Every four minutes, someone in the U.S. dies of a stroke – which is an interruption of blood flow to the brain. Quick action to stop bleeding or clear a blockage is critical to preserving life and essential functions such as thinking, speaking, and moving.

When someone is having symptoms of a stroke (drooping face, arm weakness, speech difficulty), call 911 so that he or she can get to the hospital as fast as possible. Ideally, the hospital of choice should be a comprehensive stroke center with a full team of experts available to do the job of providing immediate care, 24 hours a day, 365 days a year.

At Loma Linda Univeristy Medical Center's Comprehensive Stroke Center, the experts on the stroke team include specialty trained neurosurgeons. Such neurosurgeons are experts who can use a variety of microsurgical techniques  to restore blood flow to the brain or control deadly brain pressure from a bleed, reducing stroke mortality and disability. As Loma Linda dual-trained neurosurgeon Promod Pillai, MD, explains, “The vast majority of strokes, about 87% according to the CDC, are ischemic strokes. This means that a clot is blocking blood flow to the brain. Time is brain. Rapid and effective revascularization of the blocked blood vessel is the mainstay of acute ischemic stroke treatment.” 

Stroke therapies are rapidly evolving beyond the breakthrough treatment of intravenous r-tPA (recombinant tissue plasminogen activator), which continues as the first line treatment in most ischemic cases. When the case involves a bleed or large vessel blockage, an endovascular neurosurgeon or interventionalist is called on to address the emergency.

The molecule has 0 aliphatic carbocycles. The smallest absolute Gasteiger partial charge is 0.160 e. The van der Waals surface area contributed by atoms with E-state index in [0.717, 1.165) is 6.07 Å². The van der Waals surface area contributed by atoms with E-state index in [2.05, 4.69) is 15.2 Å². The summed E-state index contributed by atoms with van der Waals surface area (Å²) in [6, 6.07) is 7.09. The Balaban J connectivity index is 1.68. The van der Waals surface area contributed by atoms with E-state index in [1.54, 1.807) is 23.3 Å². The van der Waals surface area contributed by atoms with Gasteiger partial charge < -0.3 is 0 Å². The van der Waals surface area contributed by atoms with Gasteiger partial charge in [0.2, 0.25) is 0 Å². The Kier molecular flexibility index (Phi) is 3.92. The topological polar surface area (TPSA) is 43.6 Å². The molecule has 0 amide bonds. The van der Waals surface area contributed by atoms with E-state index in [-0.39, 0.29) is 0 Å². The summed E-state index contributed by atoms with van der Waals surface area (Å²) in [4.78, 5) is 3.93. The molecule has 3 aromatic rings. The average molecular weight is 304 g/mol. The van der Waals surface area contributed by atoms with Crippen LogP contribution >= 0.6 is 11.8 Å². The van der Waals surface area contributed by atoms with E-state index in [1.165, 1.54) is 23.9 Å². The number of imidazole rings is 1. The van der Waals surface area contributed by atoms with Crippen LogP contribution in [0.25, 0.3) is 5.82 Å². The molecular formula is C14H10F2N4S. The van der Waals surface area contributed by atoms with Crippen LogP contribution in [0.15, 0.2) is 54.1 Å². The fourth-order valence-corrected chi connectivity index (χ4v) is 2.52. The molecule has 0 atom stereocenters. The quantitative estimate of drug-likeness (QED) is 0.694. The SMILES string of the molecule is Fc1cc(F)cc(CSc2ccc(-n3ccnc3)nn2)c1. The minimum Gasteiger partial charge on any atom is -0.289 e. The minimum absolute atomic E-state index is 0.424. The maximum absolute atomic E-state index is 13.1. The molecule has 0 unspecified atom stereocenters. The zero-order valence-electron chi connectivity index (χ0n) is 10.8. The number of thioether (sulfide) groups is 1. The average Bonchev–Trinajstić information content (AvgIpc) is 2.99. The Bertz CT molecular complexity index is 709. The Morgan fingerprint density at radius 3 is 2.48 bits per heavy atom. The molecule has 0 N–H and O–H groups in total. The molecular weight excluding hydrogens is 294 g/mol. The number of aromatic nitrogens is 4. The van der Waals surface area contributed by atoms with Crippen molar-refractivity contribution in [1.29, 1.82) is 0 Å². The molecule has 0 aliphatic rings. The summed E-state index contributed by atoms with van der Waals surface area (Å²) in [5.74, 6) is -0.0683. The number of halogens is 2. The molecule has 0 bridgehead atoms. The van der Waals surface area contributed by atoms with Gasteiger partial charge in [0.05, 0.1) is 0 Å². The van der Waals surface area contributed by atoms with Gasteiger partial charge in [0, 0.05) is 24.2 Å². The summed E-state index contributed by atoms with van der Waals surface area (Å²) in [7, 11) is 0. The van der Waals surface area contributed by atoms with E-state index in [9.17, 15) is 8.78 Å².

“As an endovascular neurosurgeon, I am able to use endovascular strategies to reopen arteries and salvage the ischemic brain. Newer tools like perfusion imaging allow us to optimize endovascular therapy in stroke patients with large vessel blockages. This allows us to extend the window of endovascular surgery for stroke treatment up to 24 hours from the onset of symptoms,” Pillai explains.

As a neurosurgeon, Pillai deals with a spectrum of stroke conditions, including subarachnoid hemorrhage and intracerebral bleed. Subarachnoid hemorrhage occurs in the space between the surface of the brain and skull, a common cause of which is a ruptured cerebral aneurysm. One critical aspect of treatment for aneurysmal bleed is to prevent additional strokes. This is accomplished by either microsurgical clipping or endovascular (neuro-interventional) treatment of the ruptured aneurysm. Neurointerventional procedures for cerebral aneurysms provide advantages of no incision made in the skull and dramatically shorten anesthesia time. With his dual training in both micro neurosurgical and endovascular techniques, Pillai is able to tailor and optimize the treatment best suited for the patient.

Not so typical for a neurosurgeon, Pillai also runs a Stroke/Aneurysm Support Group monthly to educate and encourage patients and families whose lives have been affected by a stroke.

“Many people who have had strokes have functional and social disabilities,” he says. “They may have issues when coming back for checkups in our clinic. To help these patients, I also host a Stroke Support Group that offers resources and a network of people who are going through similar issues. It’s rewarding for me to see my patients actively involved in the group and how they are improving and applying what they’ve learned.”

Loma Linda University Medical Center is the first and only hospital in the Inland Empire to achieve the Joint Commission certification of  Advanced Comprehensive Stroke Center. The first hospital in the Inland Empire to earn The Joint Commission’s Gold Seal of Approval® and the American Heart Association/American Stroke Association’s Heart-Check Mark for Advanced Certification for Comprehensive Stroke Centers.

For more information, visit the Comprehensive Stroke Center online.